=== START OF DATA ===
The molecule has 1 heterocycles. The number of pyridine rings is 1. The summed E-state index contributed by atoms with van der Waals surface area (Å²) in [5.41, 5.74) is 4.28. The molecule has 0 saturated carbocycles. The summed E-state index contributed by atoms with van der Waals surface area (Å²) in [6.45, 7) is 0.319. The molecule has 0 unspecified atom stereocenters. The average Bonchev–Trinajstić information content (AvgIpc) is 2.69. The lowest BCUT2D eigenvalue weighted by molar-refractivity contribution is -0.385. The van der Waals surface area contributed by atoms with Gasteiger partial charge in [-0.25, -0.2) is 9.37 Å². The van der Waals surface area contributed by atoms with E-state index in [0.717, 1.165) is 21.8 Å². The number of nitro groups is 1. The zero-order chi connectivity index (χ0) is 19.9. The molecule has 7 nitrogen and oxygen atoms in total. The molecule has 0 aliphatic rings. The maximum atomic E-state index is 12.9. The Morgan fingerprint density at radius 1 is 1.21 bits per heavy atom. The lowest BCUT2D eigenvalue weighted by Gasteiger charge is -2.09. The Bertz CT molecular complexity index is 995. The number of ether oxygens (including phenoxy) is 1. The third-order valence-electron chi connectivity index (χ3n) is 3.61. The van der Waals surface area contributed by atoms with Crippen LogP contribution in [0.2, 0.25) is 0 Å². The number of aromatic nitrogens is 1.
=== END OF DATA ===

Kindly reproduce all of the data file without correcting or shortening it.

The molecule has 1 heterocycles. The number of pyridine rings is 1. The summed E-state index contributed by atoms with van der Waals surface area (Å²) in [5.41, 5.74) is 4.28. The molecule has 0 saturated carbocycles. The summed E-state index contributed by atoms with van der Waals surface area (Å²) in [6.45, 7) is 0.319. The molecule has 0 unspecified atom stereocenters. The average Bonchev–Trinajstić information content (AvgIpc) is 2.69. The lowest BCUT2D eigenvalue weighted by molar-refractivity contribution is -0.385. The van der Waals surface area contributed by atoms with Gasteiger partial charge in [-0.25, -0.2) is 9.37 Å². The van der Waals surface area contributed by atoms with E-state index in [0.717, 1.165) is 21.8 Å². The number of nitro groups is 1. The zero-order chi connectivity index (χ0) is 19.9. The molecule has 7 nitrogen and oxygen atoms in total. The molecule has 0 aliphatic rings. The maximum atomic E-state index is 12.9. The Morgan fingerprint density at radius 1 is 1.21 bits per heavy atom. The lowest BCUT2D eigenvalue weighted by Gasteiger charge is -2.09. The Bertz CT molecular complexity index is 995. The number of ether oxygens (including phenoxy) is 1. The third-order valence-electron chi connectivity index (χ3n) is 3.61. The van der Waals surface area contributed by atoms with Crippen LogP contribution in [0.2, 0.25) is 0 Å². The number of aromatic nitrogens is 1.